Regenerative therapy for horse laminitis Grolli Stefano Department of Veterinary Science, University of Parma, Italy Abstract Laminitis is a highly debilitating disease of the foot of the ungulates and is considered one of the most important horse diseases. Laminitis can occur subacutely, acutely or chronically, and it is characterized by pathological changes of the complex lamellar structures that maintain the appendicular skeleton within the hoof. This results in foot pain, lameness, gait abnormalities. In chronic cases, the distant phalanx may penetrate the sole of the hoof. The prognosis in severe cases is poor because the changes become irreversible and secondary infections are common. Laminitis is a multifactorial disease that involve perturbation of the vascular, haematological and inflammatory homeostasis of the foot. Digestive disorders, septic or non-septic endotoxiemia, metabolic syndromes (insulin resistance, obesity), and trauma have been associated with the onset of the disease. Interestingly, the pathogenesis of laminar failure resembles what is observed in metabolic syndromes and sepsis-induced organ failure in human. At the molecular and cellular level, the key factors involved in laminitis include leukocytes infiltration, pro-inflammatory cytokines secretion, local inflammation, extracellular matrix degradation, and endothelial/vascular dysfunction. Since the vascular bed is incapsulated between the distal phalanx bone and the hoof wall, this results in increased tissue pressure, oedema, and veno-constriction. A “gold standard” therapy is not available for laminitis. Current therapies include identification and treatment of the underlying disease, systemic anti-inflammatory medications, appliances changing the biomechanical forces on the digit. Mesenchymal Stem Cells (MSCs) and Platelet Rich Plasma (PRP) are gaining popularity in the treatment of equine tendonitis and soft tissue healing, where different authors report positive results. We hypothesized that the administration of MSCs and PRP could contribute an anti-inflammatory and pro-angiogenic environment, as well as a stimulus to injured tissue regeneration via direct (MSCs replication) as well as indirect (paracrine effects, microvesicles release, etc.) mechanisms. An experimental protocol based on the local intravenous administration of MSCs and PRP in horses affected by chronic laminitis was developed. Seven horses with severely compromised venogram (grade III and IV) were enrolled. The patients had been previously treated by conventional therapies but had poor prognosis. Following loco-regional analgesia, MSCs and PRP ( 15-20x106 cells in 15 ml of PRP) were injected into the lateral or medial digital vein. The inoculation was repeated three times, at 1-month intervals. The first inoculation was performed using allogeneic MSCs, while the second and third inoculation used autologous MSCs. The outcome was evaluated in the short term to assess the safety of the treatment, and in the long term (6-18 month) to evaluate its clinical efficacy. Although the number of animals enrolled is limited, both clinical observation and venography demonstrated an improvement of the general conditions of all horses. No adverse events were reported during the follow-up and the horses returned to walk and graze in comfortable conditions.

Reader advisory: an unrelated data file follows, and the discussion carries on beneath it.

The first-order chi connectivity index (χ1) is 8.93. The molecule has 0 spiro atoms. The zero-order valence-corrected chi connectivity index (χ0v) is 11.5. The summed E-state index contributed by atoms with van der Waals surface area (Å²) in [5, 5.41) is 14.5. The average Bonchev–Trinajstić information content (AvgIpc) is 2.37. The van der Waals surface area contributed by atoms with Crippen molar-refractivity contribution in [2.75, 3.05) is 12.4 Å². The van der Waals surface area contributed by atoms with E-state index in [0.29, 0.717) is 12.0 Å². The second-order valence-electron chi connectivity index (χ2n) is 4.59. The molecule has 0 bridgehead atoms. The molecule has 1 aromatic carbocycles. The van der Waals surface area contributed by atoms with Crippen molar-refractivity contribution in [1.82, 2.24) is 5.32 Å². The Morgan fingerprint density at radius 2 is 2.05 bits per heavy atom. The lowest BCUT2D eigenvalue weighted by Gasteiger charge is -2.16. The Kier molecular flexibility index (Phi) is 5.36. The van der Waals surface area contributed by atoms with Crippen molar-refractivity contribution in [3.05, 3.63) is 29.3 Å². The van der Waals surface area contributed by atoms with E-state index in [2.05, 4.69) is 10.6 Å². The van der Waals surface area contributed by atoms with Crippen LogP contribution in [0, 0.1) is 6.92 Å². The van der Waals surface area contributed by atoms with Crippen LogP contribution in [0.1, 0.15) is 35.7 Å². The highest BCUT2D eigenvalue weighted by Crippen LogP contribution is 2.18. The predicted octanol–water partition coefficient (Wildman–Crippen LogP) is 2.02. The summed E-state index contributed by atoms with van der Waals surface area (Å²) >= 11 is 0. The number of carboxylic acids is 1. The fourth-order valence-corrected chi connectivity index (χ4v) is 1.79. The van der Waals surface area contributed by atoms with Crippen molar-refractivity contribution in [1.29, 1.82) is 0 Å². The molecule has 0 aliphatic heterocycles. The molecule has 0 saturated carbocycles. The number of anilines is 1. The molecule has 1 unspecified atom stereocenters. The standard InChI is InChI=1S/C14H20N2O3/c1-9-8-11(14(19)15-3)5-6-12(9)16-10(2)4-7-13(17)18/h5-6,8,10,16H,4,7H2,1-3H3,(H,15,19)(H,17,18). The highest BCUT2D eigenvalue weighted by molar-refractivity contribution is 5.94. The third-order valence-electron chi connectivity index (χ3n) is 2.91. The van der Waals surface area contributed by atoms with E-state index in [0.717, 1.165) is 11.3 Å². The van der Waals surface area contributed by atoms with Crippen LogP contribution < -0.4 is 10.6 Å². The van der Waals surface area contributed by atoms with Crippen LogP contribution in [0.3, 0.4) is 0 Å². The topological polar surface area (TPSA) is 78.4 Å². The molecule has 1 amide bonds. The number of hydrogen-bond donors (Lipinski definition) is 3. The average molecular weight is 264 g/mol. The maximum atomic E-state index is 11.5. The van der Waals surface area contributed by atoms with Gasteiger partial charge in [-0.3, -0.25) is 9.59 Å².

Regenerative therapy for horse laminitis / Stefano, Grolli; Department of Veterinary Science, University of Parma. - ELETTRONICO. - (2015), pp. 22-22. ((Intervento presentato al convegno GISM 2015 Annual Meeting tenutosi a Brescia nel 8-9 ottobre 2015.

Regenerative therapy for horse laminitis